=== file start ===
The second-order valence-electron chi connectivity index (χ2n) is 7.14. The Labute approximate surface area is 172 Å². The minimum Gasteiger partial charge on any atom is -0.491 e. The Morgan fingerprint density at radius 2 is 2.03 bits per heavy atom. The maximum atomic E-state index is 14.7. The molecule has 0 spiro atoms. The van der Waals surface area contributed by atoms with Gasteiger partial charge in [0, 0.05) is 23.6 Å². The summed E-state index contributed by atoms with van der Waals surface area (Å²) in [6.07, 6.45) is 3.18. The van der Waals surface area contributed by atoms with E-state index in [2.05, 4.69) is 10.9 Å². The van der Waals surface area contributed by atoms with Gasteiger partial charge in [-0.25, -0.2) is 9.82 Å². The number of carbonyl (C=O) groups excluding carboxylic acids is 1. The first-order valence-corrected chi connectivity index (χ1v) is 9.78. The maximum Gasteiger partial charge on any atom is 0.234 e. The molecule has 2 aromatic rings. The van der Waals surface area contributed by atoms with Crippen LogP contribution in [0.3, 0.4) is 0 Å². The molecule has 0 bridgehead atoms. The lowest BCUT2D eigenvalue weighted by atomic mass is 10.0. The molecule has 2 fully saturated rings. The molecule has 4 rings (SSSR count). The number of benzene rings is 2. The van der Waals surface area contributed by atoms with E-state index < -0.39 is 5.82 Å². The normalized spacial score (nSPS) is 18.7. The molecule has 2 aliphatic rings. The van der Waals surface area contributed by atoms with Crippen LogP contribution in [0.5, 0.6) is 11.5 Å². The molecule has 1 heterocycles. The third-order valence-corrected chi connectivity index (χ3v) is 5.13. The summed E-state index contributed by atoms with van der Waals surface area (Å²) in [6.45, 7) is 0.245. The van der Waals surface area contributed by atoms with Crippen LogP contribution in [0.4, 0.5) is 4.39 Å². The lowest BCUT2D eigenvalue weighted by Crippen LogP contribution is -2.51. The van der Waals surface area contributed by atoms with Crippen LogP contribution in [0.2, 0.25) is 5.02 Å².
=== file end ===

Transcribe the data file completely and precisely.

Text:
The second-order valence-electron chi connectivity index (χ2n) is 7.14. The Labute approximate surface area is 172 Å². The minimum Gasteiger partial charge on any atom is -0.491 e. The Morgan fingerprint density at radius 2 is 2.03 bits per heavy atom. The maximum atomic E-state index is 14.7. The molecule has 0 spiro atoms. The van der Waals surface area contributed by atoms with Gasteiger partial charge in [0, 0.05) is 23.6 Å². The summed E-state index contributed by atoms with van der Waals surface area (Å²) in [6.07, 6.45) is 3.18. The van der Waals surface area contributed by atoms with E-state index in [2.05, 4.69) is 10.9 Å². The van der Waals surface area contributed by atoms with Gasteiger partial charge in [-0.25, -0.2) is 9.82 Å². The number of carbonyl (C=O) groups excluding carboxylic acids is 1. The first-order valence-corrected chi connectivity index (χ1v) is 9.78. The maximum Gasteiger partial charge on any atom is 0.234 e. The molecule has 2 aromatic rings. The van der Waals surface area contributed by atoms with Crippen LogP contribution in [0.3, 0.4) is 0 Å². The molecule has 0 bridgehead atoms. The lowest BCUT2D eigenvalue weighted by atomic mass is 10.0. The molecule has 2 fully saturated rings. The molecule has 4 rings (SSSR count). The number of benzene rings is 2. The van der Waals surface area contributed by atoms with E-state index < -0.39 is 5.82 Å². The normalized spacial score (nSPS) is 18.7. The molecule has 2 aliphatic rings. The van der Waals surface area contributed by atoms with Crippen LogP contribution in [0.5, 0.6) is 11.5 Å². The molecule has 1 heterocycles. The third-order valence-corrected chi connectivity index (χ3v) is 5.13. The summed E-state index contributed by atoms with van der Waals surface area (Å²) in [6.45, 7) is 0.245. The van der Waals surface area contributed by atoms with Crippen LogP contribution in [0.4, 0.5) is 4.39 Å². The lowest BCUT2D eigenvalue weighted by Crippen LogP contribution is -2.51. The van der Waals surface area contributed by atoms with Crippen LogP contribution in [0.2, 0.25) is 5.02 Å².